TALES OF WONDER THE SAGA OF STICKITVILLE starts with protagonist William Cardoza, a.k.a. “Our Hero Billy” watching a van crash and barrel roll off the road. When he approaches to investigate, he finds the driver unconscious, along with a stash of drugs and cash. Things only get weirder from there.
The setting is Stickitville, located in the Rocky Mountains, “west of a delightful little hamlet known to many as Old Laffinatcha Meadow.” Laffinatcha, the narrator eventually explains, was named for King Letzal B. Laffinatcha of Finland, who came to the area in 1872 via hot air balloon and taught the “local ladies” the “art of yodeling.” The novel, which reads a lot like a collection of interconnected short stories, is full of hilarious and odd digressions like these, as its folksy narrator ambles from one subject or character to the next before circling back to the main plot sometimes dozens of pages later.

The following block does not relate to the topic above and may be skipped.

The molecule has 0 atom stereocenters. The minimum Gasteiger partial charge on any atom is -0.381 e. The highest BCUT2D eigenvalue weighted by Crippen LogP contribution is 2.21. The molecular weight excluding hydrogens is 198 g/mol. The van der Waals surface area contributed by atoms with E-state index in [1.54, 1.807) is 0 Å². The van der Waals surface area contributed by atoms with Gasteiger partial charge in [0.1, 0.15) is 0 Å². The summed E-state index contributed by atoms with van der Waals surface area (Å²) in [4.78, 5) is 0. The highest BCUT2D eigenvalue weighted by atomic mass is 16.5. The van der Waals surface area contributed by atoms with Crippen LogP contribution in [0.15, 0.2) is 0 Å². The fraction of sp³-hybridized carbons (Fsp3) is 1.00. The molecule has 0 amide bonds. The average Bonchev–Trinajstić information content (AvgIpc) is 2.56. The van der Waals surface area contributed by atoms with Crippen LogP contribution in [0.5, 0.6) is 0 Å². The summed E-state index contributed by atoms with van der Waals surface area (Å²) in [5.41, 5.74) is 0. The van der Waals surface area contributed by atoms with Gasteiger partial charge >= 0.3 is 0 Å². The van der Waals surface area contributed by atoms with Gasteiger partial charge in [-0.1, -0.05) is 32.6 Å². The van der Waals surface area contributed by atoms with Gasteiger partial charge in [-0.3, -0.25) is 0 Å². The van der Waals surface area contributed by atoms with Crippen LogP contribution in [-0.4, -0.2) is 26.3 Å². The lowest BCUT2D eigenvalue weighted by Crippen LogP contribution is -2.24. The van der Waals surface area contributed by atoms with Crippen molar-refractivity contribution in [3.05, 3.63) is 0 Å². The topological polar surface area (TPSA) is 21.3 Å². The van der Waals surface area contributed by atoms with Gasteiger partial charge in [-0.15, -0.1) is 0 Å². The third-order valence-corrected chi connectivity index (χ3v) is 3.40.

What there is of a plot revolves around the cash and drugs Our Hero Billy discovers at the beginning of the story, but also the friendships, romances, and criminal behavior of the citizens of Stickitville as they go about preparing for and conducting their annual Yucca Days Festival, with its trademark Barbecue Cook-Off Contest, and the Rowdy Rodeo Days Extravaganza, which includes a parade momentarily thrown off track by the denizens of Old Laffinatcha attempting to steal Stickitville’s thunder by firing the cannon of an old German Panzer tank. Does the story make sense? Not always. Is it entertaining? Absolutely.
In addition to his keen sense of humor, author Richard Wyly is skilled at providing just the right descriptive touches to bring his characters (and their town) to life. This involves a fair amount of seemingly extraneous details, particularly with regard to attire. One character, for example, wears “your basic white all-cotton and lycra-stretch blend, spandex one-piece jumpsuit” complete with fringed epaulettes. Sometimes, this wealth of minutiae threatens to derail the plot or simply becomes tedious. (Is it really necessary to know what kind of lunch special the Boogie Woogie Burger Bar was serving on the day of the Rowdy Rodeo Days Extravaganza?) However, Wyly hits the right note more than he misses.
TALES OF WONDER THE SAGA OF STICKITVILLE is a hilarious farce set in a small town populated by a delightful cast of weirdos. Though its central mystery sometimes gets lost in the kerfuffle, the sheer absurdity will keep readers turning the pages.
~Lisa Butts for IndieReader